Almost two weeks of hearings in the aged care royal commission have revealed a raft of issues across the sector, from long delays for home care packages to understaffing, a lack of funding and the need for better training.
The inquiry has taken evidence from advocacy groups, care providers, unions and some receiving care amid warnings the situation will only get worse in the years to come if decisive action isn't taken.
An increasing need for care will require the workforce to triple by 2050 with more than 80,000 extra people requiring assistance over the next decade.
Health Services Union president Gerard Hayes painted a grim picture of care across the country with overworked and underpaid staff, a lack of funding and a lack of resources.
He said the commission would hear some "staggering stories" and the situation would only get worse as demand grows.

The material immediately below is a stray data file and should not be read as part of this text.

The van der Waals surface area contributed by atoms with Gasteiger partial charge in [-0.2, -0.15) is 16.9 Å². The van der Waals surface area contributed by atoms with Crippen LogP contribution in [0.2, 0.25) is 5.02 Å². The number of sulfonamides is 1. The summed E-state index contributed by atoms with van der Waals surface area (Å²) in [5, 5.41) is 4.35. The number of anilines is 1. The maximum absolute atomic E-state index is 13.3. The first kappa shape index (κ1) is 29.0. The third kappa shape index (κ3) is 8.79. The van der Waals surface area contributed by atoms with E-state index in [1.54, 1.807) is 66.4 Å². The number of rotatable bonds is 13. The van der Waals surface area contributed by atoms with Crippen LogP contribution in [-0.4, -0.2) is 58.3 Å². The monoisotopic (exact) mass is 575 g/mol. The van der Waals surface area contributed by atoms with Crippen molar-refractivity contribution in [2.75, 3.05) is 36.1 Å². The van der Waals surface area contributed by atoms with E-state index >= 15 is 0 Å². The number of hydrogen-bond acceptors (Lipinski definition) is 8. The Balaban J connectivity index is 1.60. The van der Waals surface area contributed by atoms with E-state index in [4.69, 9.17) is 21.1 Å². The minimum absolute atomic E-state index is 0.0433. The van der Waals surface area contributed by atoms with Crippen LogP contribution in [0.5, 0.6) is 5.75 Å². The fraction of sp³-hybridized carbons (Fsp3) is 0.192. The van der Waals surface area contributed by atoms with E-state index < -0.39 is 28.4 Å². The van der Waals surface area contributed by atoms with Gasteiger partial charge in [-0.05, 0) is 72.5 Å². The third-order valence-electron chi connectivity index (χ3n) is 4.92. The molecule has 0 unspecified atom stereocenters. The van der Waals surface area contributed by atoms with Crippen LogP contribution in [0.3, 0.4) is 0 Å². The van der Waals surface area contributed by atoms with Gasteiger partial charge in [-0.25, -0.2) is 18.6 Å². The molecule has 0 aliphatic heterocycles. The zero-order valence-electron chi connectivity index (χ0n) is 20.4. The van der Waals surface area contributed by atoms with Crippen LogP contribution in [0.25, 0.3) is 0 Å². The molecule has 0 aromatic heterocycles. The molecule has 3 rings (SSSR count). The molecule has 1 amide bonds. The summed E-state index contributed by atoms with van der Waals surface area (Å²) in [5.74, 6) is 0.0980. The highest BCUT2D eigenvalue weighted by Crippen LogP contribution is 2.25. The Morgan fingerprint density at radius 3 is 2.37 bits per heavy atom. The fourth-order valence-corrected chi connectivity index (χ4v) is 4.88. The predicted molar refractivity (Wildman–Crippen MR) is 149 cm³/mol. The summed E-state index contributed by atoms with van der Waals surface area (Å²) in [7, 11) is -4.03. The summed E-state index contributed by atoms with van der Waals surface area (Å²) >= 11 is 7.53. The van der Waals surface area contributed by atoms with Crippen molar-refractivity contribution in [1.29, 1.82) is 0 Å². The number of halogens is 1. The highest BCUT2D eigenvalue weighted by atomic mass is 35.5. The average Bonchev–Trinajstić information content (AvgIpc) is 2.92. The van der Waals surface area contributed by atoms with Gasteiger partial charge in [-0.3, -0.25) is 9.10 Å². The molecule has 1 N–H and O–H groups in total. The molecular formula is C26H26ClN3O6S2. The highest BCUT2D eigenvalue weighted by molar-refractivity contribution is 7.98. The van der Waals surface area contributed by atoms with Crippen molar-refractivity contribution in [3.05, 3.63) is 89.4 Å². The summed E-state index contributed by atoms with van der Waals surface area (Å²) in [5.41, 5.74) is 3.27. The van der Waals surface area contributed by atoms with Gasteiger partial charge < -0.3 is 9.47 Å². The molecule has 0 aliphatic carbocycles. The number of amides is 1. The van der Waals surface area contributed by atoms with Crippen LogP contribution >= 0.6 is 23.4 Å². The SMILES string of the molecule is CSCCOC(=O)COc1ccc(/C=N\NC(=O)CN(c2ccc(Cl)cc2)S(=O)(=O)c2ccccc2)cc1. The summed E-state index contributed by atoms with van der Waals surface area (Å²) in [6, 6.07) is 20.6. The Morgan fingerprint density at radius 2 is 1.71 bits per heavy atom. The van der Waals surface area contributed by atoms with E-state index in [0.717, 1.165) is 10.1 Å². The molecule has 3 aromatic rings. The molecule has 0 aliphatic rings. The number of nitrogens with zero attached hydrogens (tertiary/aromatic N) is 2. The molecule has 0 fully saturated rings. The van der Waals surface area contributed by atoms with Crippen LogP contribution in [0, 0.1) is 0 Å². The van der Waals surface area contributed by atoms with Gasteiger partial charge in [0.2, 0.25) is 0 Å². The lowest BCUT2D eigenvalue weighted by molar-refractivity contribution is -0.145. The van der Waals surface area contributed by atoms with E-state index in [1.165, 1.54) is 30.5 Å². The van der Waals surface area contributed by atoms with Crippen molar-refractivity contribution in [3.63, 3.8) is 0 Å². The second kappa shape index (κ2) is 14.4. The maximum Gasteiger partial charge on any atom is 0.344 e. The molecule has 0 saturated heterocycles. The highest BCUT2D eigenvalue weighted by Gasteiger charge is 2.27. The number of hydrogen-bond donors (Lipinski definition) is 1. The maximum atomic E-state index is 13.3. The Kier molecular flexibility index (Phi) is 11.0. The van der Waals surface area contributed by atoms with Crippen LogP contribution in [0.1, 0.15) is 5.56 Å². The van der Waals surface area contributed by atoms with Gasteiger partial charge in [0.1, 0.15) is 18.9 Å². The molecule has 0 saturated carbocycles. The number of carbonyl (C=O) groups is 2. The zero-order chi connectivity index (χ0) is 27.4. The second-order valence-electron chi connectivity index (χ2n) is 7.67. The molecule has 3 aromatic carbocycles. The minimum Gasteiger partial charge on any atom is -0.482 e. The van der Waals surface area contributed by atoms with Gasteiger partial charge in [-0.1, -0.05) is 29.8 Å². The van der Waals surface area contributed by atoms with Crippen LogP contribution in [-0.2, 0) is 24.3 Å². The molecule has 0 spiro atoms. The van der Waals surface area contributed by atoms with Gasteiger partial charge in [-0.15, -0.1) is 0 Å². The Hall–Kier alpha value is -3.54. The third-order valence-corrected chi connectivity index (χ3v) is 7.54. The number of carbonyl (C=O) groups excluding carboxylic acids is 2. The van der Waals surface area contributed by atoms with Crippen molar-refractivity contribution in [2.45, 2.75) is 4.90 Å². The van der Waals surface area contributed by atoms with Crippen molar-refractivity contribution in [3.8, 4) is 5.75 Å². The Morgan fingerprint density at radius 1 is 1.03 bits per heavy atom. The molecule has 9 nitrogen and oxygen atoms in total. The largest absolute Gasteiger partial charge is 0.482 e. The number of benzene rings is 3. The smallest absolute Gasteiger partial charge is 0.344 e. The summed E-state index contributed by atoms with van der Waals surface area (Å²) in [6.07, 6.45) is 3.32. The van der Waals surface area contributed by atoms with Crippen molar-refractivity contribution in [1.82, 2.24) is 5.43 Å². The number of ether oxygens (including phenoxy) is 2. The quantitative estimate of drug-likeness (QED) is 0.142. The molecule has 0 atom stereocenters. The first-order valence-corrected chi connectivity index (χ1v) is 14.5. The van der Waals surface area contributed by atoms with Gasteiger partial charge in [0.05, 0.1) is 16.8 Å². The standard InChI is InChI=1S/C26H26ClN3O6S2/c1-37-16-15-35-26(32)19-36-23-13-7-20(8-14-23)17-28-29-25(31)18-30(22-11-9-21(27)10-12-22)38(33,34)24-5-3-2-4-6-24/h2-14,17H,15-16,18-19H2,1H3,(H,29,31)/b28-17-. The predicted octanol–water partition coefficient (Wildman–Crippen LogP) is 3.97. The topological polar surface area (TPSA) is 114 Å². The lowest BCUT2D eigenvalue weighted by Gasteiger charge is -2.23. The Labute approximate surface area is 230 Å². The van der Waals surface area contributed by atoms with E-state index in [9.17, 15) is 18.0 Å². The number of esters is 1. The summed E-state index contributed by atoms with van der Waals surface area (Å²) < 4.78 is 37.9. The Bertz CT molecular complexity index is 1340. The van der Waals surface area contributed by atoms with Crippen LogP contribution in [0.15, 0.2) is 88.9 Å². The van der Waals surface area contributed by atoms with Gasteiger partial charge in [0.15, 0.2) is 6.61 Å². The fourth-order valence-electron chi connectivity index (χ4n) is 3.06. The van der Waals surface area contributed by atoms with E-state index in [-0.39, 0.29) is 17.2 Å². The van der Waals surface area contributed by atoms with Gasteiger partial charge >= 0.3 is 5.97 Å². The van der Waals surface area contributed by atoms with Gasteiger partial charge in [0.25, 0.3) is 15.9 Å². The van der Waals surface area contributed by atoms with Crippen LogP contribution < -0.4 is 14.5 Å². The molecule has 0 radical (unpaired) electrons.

"There's a tsunami off the coast and it's coming in," he said.
"In the next 10 to 15 years, we have got a major issue ahead of us."
But as more providers enter the market some like Kaye Warrener, whose husband Les is provided with home care, is concerned the industry is becoming a "commodity", a way to make money.
Ms Warrener said her experiences with aged care had left her with "fearful thoughts" of what lay ahead for both herself and her husband.
"We're strongly trying to prevent going into a home," she said.
Her feelings echoed those of people surveyed recently by UnitingCare Australia, especially some who said they would "rather die" or "poke their eye with a pencil", than go into an aged care facility.
"The expectations of people are that residential aged care is not a good place to be," national director Claerwen Little told inquiry.
The commission will wrap up its Adelaide hearings on Friday.
Australian Associated Press